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Colluding with the merchant of spin

By Bruce Haigh - posted Wednesday, 23 September 2009

It was always on the cards that John Howard, the master spinner and denialist of all manner of things, from climate change, to the stolen generation, to matters relating to the truth of children overboard, was likely, when the opportunity arose, to rewrite history to make himself the man of steel that he wasn’t or the visionary that he could never be.

For reasons unclear, Paul Kelly has written a book, March of the Patriots, in which he has allowed Howard to make unchallenged assertions that from January 1999 both he and his foreign minister, Alexander Downer, worked secretly to bring about independence for East Timor; so secret in fact, that neither the Department of Defence nor the Department of Foreign Affairs knew anything about this cunningly hatched plan. Kelly says that, “The Defence Department was not privy to such views and acted on the official policy: that East Timor should remain within Indonesia.”

Of course it is nonsense. I do understand Howard seeking a grander role than he was able to master as Prime Minister, what is harder to understand is that the self-confessed cynical realist, Paul Kelly, was prepared to humour Howard to the extent of committing to print a contrivance easily rebutted.


If we allow that Kelly is a serious journalist then perhaps the only explanation is that he believed Howard and that in itself is a worry.

Howard and Downer dragged their feet over East Timor, refusing to acknowledge that the militias were armed, trained and in some instances led by the Indonesian Army, the TNI. Reluctantly they were forced by mid 1999 to concede that the militia in East Timor might not be what they claimed to be, East Timorese opposed to Independence. None the less they were determined not to get militarily involved in East Timor, protecting the East Timorese against TNI orchestrated violence in the run up to the ballot.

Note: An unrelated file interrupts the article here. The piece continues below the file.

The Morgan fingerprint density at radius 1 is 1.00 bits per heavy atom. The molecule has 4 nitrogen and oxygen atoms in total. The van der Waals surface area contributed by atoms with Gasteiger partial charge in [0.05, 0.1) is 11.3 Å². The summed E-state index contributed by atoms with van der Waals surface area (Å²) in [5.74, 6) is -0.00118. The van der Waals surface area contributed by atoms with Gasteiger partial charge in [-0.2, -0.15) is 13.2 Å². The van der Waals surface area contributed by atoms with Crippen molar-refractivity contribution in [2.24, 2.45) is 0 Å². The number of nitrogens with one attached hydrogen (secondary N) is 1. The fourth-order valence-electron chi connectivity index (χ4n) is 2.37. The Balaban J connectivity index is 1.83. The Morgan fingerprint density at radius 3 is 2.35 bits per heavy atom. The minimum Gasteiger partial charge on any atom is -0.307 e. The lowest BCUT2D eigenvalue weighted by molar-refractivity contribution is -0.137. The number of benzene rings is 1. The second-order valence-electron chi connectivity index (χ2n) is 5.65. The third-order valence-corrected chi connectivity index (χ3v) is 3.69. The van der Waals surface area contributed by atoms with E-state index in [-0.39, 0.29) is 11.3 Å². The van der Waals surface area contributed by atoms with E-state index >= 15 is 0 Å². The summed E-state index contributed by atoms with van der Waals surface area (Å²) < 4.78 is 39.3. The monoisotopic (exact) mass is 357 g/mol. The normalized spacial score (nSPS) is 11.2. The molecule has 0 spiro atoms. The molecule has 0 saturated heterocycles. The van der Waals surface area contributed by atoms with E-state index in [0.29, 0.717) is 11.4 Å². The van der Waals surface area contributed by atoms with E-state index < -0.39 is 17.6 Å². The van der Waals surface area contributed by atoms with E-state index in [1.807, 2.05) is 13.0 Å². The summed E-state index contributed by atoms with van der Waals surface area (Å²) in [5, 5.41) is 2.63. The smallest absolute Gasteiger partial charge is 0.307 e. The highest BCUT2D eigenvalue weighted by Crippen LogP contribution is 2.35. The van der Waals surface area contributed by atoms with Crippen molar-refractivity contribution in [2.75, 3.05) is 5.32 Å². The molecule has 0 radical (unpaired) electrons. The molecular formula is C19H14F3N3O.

In order to avoid a military commitment they failed to tell the United States what they knew about TNI activities and sought to convey the impression that the lead into polling would be peaceful. The United States was nonplussed and urged Australia to accept its regional responsibilities. The level of denial being run with the US backfired badly when Lieutenant-Colonel Merv Jenkins the DIO liaison officer in Washington was accused of passing on to his US contacts facts relating to TNI control of the militia. Shortly after being questioned by Australian officials flown in to conduct an investigation, Merv Jenkins committed suicide.

If Howard and Downer were running a secret agenda to foster a move to independence in East Timor they surely would have welcomed covert contact with the US that might have assisted in their aims rather than running trouble for a valuable conduit.

Kelly, Howard, Downer, et al, have conveniently consigned to the ample dark corners of their minds the role of the Australian people in pushing for East Timorese independence, expressed through public and church meetings, letters to the editor, talk back radio, petitions and lobbying of parliamentarians. It was the overwhelming strength of public opinion and pressure from the US which eventually forced a reluctant and fearful Howard and Downer to act.

Laurie Brereton, the shadow foreign minister, took the Labor Party from April 1998 to a position far in advance of the coalition. In September 1998 he proposed the release of Xanana Gusmao and the appointment to East Timor of a special envoy. In October he called for “a permanent international presence in East Timor”.


This rewriting of history leaves hanging why Howard and Downer pursued decorated AFP Officer Wayne Severs, working as a UN intelligence officer, and AusAID worker Lansell Taudevin, for publicly stating they had first-hand knowledge of TNI backing of the militia.

Until the middle of 1999 Howard and Downer ran a policy actively appeasing Indonesia until it collapsed in the face of public pressure.

Notice how silent both have been on the proposed AFP investigation into the Balibo murders.

What is enlightening, whether real or made up, is that Howard would encompass the notion of keeping a key government department in the dark over a matter of national importance. It says something of the character of the man and of the author for not challenging it.

Without intending to, Kelly has given us another unlovely insight into this latter-day Walter Mitty.

We await with some interest the Howard historical spin on the children in detention. Was it really all Ruddock’s doing and was Howard bullied into going along with a policy he secretly loathed?

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About the Author

Bruce Haigh is a political commentator and retired diplomat who served in Pakistan and Afghanistan in 1972-73 and 1986-88, and in South Africa from 1976-1979

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